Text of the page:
Update on Basic Star Exemption

New legislation will now require all homeowners receiving a Basic STAR exemption on their property taxes to register with the New York State Tax Dept. in order to receive the exemption in 2014 and subsequent years.

 

Homeowners will not have to register in order to receive their 2013 STAR exemptions.

 

Between September 16th and October 4th all Basic STAR recipients in Nassau and Suffolk County will be receiving a letter that will contain information on when and how to register. The letter will include a personalized code that homeowners will need to register online or over the phone. The registration process will simply require homeowners to provide some basic information to confirm their eligibility for the STAR program: You will be able to register online at: http://www.tax.ny.gov/pit/property/star13/.

 

You will need to provide the following information:

 

  • The STAR code and confirm the property address.
  • The names and Social Security numbers for all owners of the property and spouses.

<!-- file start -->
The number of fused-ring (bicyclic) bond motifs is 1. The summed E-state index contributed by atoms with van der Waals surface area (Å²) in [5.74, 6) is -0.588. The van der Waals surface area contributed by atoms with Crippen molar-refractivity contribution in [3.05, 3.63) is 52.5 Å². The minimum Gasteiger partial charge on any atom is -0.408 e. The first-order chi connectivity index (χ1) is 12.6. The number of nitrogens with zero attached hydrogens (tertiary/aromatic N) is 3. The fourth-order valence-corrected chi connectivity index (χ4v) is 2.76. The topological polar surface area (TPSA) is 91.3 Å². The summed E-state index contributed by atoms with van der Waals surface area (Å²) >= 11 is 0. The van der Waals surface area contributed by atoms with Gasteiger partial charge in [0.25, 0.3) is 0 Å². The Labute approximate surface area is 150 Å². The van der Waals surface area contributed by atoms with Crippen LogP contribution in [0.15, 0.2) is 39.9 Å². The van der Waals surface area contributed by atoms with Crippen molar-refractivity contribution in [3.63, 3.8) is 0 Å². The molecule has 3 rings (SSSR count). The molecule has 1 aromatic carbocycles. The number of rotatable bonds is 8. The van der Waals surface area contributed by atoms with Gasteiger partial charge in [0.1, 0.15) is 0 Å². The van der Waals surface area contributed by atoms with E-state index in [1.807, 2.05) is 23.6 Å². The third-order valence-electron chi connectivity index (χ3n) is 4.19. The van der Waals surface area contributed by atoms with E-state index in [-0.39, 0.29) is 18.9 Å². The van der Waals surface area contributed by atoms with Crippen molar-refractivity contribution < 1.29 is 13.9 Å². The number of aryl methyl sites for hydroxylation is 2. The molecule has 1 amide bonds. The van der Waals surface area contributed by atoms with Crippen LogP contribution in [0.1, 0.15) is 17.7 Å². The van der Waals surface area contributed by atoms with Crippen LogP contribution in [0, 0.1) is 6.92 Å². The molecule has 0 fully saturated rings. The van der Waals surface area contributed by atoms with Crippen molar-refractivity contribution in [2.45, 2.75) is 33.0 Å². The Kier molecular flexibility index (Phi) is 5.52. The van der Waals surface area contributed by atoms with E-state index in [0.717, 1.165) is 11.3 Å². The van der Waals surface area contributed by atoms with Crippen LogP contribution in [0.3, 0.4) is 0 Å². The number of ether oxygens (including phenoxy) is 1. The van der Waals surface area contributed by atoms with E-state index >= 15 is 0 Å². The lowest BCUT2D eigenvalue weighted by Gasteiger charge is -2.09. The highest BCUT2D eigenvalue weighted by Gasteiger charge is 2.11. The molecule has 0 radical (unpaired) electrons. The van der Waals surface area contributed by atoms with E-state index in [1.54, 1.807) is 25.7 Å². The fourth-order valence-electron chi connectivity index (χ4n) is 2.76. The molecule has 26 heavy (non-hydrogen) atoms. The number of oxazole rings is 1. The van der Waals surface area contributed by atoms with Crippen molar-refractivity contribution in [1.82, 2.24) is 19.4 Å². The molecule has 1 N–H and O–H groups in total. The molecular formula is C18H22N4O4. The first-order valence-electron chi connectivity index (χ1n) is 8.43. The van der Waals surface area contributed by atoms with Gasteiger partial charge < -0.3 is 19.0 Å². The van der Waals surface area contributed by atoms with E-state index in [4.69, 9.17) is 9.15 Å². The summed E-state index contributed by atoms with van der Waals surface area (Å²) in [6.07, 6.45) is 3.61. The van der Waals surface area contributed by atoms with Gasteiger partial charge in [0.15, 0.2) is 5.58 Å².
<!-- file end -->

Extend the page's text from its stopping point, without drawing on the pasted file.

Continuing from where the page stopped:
• Confirm that the property is the primary residence of one of its owners (married     couples with multiple residences may only claim one STAR exemption).

 

Here are a few key points to be aware of:

 

  • The combined income of the owners and their spouses who reside at the property does not exceed $500,000.00
  • That no resident owner receives a residency-based tax exemption from another state.
  • This is a one-time process. Basic Star recipients will not need to re-register every year.
  • Registration will continue to December 31, 2013.
  • Senior citizens who receive the Enhanced STAR exemption are not affected by the new registration requirement and nothing will change for them.

 

This new initiative is to protect New Yorkers against the costs of inappropriate or fraudulent STAR exemptions. A recent State Comptroller’s report showed that taxpayers are being cheated out of tens of millions of dollars every year by individuals who are fraudulently obtaining STAR exemptions for their property.

 

Penalties for intentionally providing misinformation to an assessor will increase from $100 to as much as $2,500.00.